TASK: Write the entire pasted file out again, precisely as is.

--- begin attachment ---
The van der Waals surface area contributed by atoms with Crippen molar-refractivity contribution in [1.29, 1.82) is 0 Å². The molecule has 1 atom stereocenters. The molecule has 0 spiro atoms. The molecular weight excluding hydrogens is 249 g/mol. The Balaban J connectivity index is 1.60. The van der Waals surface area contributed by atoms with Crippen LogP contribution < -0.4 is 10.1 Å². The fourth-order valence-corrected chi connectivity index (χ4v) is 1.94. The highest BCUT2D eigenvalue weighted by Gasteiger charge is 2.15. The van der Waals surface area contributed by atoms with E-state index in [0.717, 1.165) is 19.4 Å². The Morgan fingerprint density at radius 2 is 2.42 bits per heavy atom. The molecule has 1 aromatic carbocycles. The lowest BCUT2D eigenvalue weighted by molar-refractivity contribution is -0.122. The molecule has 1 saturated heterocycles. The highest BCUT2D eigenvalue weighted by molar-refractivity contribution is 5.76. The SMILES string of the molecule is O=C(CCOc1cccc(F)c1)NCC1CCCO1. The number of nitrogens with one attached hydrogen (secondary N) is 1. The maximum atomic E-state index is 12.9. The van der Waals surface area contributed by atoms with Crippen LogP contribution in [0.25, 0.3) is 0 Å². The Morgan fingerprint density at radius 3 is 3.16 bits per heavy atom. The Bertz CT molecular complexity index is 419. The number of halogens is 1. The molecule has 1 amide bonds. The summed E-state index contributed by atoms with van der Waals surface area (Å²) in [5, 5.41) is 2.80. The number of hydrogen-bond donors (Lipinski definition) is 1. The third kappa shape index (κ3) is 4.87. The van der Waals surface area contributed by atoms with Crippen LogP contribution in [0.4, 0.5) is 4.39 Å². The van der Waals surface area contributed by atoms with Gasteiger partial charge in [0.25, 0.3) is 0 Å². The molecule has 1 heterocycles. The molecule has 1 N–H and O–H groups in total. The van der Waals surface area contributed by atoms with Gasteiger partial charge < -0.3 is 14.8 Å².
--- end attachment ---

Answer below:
The van der Waals surface area contributed by atoms with Crippen molar-refractivity contribution in [1.29, 1.82) is 0 Å². The molecule has 1 atom stereocenters. The molecule has 0 spiro atoms. The molecular weight excluding hydrogens is 249 g/mol. The Balaban J connectivity index is 1.60. The van der Waals surface area contributed by atoms with Crippen LogP contribution < -0.4 is 10.1 Å². The fourth-order valence-corrected chi connectivity index (χ4v) is 1.94. The highest BCUT2D eigenvalue weighted by Gasteiger charge is 2.15. The van der Waals surface area contributed by atoms with E-state index in [0.717, 1.165) is 19.4 Å². The Morgan fingerprint density at radius 2 is 2.42 bits per heavy atom. The molecule has 1 aromatic carbocycles. The lowest BCUT2D eigenvalue weighted by molar-refractivity contribution is -0.122. The molecule has 1 saturated heterocycles. The highest BCUT2D eigenvalue weighted by molar-refractivity contribution is 5.76. The SMILES string of the molecule is O=C(CCOc1cccc(F)c1)NCC1CCCO1. The number of nitrogens with one attached hydrogen (secondary N) is 1. The maximum atomic E-state index is 12.9. The van der Waals surface area contributed by atoms with Crippen LogP contribution in [0.25, 0.3) is 0 Å². The Morgan fingerprint density at radius 3 is 3.16 bits per heavy atom. The Bertz CT molecular complexity index is 419. The number of halogens is 1. The molecule has 1 amide bonds. The summed E-state index contributed by atoms with van der Waals surface area (Å²) in [5, 5.41) is 2.80. The number of hydrogen-bond donors (Lipinski definition) is 1. The third kappa shape index (κ3) is 4.87. The van der Waals surface area contributed by atoms with Crippen LogP contribution in [0.4, 0.5) is 4.39 Å². The van der Waals surface area contributed by atoms with Gasteiger partial charge in [0.25, 0.3) is 0 Å². The molecule has 1 heterocycles. The molecule has 1 N–H and O–H groups in total. The van der Waals surface area contributed by atoms with Gasteiger partial charge < -0.3 is 14.8 Å².